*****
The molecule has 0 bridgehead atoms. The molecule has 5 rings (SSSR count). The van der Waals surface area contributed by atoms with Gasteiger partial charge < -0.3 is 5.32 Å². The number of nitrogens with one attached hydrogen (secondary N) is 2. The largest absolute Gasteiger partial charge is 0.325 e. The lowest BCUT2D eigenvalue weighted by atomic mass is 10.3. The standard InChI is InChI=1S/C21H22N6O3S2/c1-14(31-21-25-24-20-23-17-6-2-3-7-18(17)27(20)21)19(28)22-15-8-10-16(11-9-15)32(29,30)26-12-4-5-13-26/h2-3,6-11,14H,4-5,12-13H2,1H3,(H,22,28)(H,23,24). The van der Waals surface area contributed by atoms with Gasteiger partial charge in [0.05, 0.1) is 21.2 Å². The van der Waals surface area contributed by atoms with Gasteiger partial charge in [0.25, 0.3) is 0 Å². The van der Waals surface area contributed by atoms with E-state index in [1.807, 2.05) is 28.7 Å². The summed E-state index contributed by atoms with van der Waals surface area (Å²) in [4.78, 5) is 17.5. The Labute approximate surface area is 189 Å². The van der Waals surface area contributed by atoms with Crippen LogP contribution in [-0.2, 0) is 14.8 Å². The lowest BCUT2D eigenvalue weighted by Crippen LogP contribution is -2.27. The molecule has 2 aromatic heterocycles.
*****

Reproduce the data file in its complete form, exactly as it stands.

The molecule has 0 bridgehead atoms. The molecule has 5 rings (SSSR count). The van der Waals surface area contributed by atoms with Gasteiger partial charge < -0.3 is 5.32 Å². The number of nitrogens with one attached hydrogen (secondary N) is 2. The largest absolute Gasteiger partial charge is 0.325 e. The lowest BCUT2D eigenvalue weighted by atomic mass is 10.3. The standard InChI is InChI=1S/C21H22N6O3S2/c1-14(31-21-25-24-20-23-17-6-2-3-7-18(17)27(20)21)19(28)22-15-8-10-16(11-9-15)32(29,30)26-12-4-5-13-26/h2-3,6-11,14H,4-5,12-13H2,1H3,(H,22,28)(H,23,24). The van der Waals surface area contributed by atoms with Gasteiger partial charge in [0.05, 0.1) is 21.2 Å². The van der Waals surface area contributed by atoms with Gasteiger partial charge in [0.25, 0.3) is 0 Å². The van der Waals surface area contributed by atoms with E-state index in [1.807, 2.05) is 28.7 Å². The summed E-state index contributed by atoms with van der Waals surface area (Å²) in [4.78, 5) is 17.5. The Labute approximate surface area is 189 Å². The van der Waals surface area contributed by atoms with Crippen LogP contribution in [-0.2, 0) is 14.8 Å². The lowest BCUT2D eigenvalue weighted by Crippen LogP contribution is -2.27. The molecule has 2 aromatic heterocycles.